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Of all leadership mistakes, the law firm manager whose self-deceipt leads to an illusion things are going okay must surely be the most dangerous.
"Failing elegantly" is a sophisticated form of coping behavior to avoid, says John Hamm, Santa Clara University management professor and consultant.
Failing elegantly means a subtle shift in daily life, when your firm stops trying to win, and starts trying not to lose.
Everyone who has watched a football team sit on a lead, or a tennis player begin to sit back, or a baseball pitcher start walking batters, has seen "failing elegantly."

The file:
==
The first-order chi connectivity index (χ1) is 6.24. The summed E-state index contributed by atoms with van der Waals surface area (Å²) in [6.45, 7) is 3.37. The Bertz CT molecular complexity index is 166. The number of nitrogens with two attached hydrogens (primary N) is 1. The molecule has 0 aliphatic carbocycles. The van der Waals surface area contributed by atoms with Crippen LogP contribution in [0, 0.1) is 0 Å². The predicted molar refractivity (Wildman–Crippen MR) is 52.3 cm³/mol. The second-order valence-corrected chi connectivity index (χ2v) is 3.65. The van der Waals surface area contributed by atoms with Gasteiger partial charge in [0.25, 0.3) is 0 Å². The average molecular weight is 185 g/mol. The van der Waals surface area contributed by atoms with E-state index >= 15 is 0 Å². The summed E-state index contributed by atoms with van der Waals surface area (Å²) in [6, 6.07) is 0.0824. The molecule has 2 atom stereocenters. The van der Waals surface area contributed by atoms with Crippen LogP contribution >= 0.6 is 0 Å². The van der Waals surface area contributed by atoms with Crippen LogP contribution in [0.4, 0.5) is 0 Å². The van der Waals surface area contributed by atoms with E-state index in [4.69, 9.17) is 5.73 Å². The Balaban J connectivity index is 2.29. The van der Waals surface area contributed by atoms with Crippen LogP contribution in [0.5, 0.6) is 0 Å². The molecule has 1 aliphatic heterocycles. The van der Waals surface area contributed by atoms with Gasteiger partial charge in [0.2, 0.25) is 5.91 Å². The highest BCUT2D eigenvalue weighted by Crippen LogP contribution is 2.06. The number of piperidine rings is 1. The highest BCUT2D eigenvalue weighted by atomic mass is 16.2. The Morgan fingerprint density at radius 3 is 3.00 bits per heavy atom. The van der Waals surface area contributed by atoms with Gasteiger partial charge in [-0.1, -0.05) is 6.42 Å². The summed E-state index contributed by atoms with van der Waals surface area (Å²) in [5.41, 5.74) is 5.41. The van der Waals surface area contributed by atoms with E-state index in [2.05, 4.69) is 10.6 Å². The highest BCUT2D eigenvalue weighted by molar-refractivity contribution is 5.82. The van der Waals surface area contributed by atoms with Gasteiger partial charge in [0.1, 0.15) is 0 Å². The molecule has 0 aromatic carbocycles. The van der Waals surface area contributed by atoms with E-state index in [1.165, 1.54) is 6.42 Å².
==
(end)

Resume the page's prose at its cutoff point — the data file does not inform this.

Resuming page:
To avoid failing elegantly, the leader must sense when the firm has reached a critical fork in the road--when things get iffy and reputations are on the line, says Hamm.
That's when the leader needs to step forward and give direction.
Hamm lists seven ways leaders trap themselves into failing elegantly:
The common element to these pitfalls? Self-deceipt, says Hamm.
Every experienced attorney can feel when a case, negotiation or transaction begins to "go south." The documents do not emerge. The numbers do not work. A witness recants. The evidence simply won't prove what you need it to prove.
So if you can see it clearly in a lawsuit or a negotiation, why not in your own law firm?
The way for a manager to avoid self-deceipt and leadership mistakes seems clear: Use your case-management skills to sense those forks in the road. Then step to the fore, just as you would when handling a case.